New Study Finds Women Who Drink Alcohol Are Seen As ‘Less Human’
Women who drink are judged more severely than men who drink revealed a new study from researchers at the Worcester Polytechnic Institute (WPI), the University of Nebraska and Iowa State University, with both men and women describing women with alcoholic drinks as “less human” than women holding water bottles.
The study, titled “She Looks Like She’d Be an Animal in Bed: Dehumanization of Drinking Women in Social Contexts” and published in the May issue of the journal Sex Roles, reveals the biased way society looks at women who drink in social settings, the New York Times reported.
The experiments depicted a young person at a bar holding either a bottle of beer or bottle of water. In some images, the young person was a man, in others, the young person was a woman. Across all the experiments, the 398 participants (men and women with an average age of 34) were asked to assess how drunk they thought the person in the picture appeared, and how human the person was. Participants were also asked whether they viewed the women to be “single or open to having casual sex.”
On average, when participants saw a woman holding a beer bottle, they believed she had “less human” characteristics than participants who saw a woman holding a water bottle. There was no similar difference in participants’ views of a man holding a beer bottle compared to a water bottle.
Both men and women regard women drinking alcohol as “less human” and more “sexually available” compared to men who drank, concluded Jeanine Skorinko, a professor of social science and policy studies at WPI and one of the co-authors of the study.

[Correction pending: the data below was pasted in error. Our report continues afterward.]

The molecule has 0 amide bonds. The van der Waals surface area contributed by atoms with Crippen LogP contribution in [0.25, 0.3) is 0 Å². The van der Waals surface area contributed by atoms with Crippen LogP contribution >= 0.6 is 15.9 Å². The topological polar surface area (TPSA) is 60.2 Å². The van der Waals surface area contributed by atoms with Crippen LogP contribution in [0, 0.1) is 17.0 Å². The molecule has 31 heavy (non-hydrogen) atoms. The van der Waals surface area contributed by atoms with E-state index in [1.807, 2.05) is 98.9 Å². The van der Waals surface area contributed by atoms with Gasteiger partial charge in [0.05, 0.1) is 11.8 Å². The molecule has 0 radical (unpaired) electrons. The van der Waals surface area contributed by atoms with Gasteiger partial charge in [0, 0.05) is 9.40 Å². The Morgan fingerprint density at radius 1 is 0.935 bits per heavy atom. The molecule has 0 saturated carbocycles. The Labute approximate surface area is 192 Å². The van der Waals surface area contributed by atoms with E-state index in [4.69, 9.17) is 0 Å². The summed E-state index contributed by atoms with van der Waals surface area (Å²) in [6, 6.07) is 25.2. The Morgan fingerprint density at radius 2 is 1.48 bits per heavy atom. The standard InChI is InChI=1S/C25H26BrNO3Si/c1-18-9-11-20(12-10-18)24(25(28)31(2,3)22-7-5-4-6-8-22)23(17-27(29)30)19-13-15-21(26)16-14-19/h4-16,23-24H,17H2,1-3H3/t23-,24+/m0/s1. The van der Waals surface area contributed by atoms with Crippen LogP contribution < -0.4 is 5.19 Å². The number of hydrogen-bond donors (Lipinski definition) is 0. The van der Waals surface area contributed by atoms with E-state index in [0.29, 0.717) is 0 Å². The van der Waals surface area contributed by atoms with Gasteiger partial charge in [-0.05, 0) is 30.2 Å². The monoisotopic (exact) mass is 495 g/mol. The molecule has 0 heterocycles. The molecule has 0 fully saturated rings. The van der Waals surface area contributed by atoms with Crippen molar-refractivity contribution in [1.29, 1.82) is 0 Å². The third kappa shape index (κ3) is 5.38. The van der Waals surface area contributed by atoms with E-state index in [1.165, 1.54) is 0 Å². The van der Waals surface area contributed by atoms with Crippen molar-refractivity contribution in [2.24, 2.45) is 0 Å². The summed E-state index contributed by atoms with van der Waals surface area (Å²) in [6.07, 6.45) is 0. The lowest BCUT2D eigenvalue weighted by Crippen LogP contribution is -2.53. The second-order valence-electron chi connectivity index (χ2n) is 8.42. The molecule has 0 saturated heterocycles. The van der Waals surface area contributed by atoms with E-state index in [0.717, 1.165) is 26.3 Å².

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The researchers say their findings suggest that people may be less likely to offer help to a woman who’s been drinking and appears involved in a “risky situation” because they might assume that she’s interested in “casual sexual behavior,” the New York Times reported.
The findings in all three experiments had “troubling implications,” Skorinko told the New York Times; the study revealed perceptions of women who choose to drink that may increase the willingness of others to be sexually aggressive towards them.
Skorinko’s study is the first of its kind; no similar, previous research exists and certainly not in an Indian context. But the clues are there; in early 2018, Goa’s Chief Minister, Manohar Parrikar, faced fire after reportedly saying, “I have begun to fear now because even the girls have started drinking beer … the tolerance limit is being crossed.” This provoked women on social media to post pictures of themselves with their respective drinks under the hashtag #GirlsWhoDrinkBeer. Parrikar later claimed his quote was taken out of context. Still, he’s far from the only one suggesting women’s consumption of alcohol is exceptional in a negative way — which hints at biases similar to those revealed in Skorinko’s study.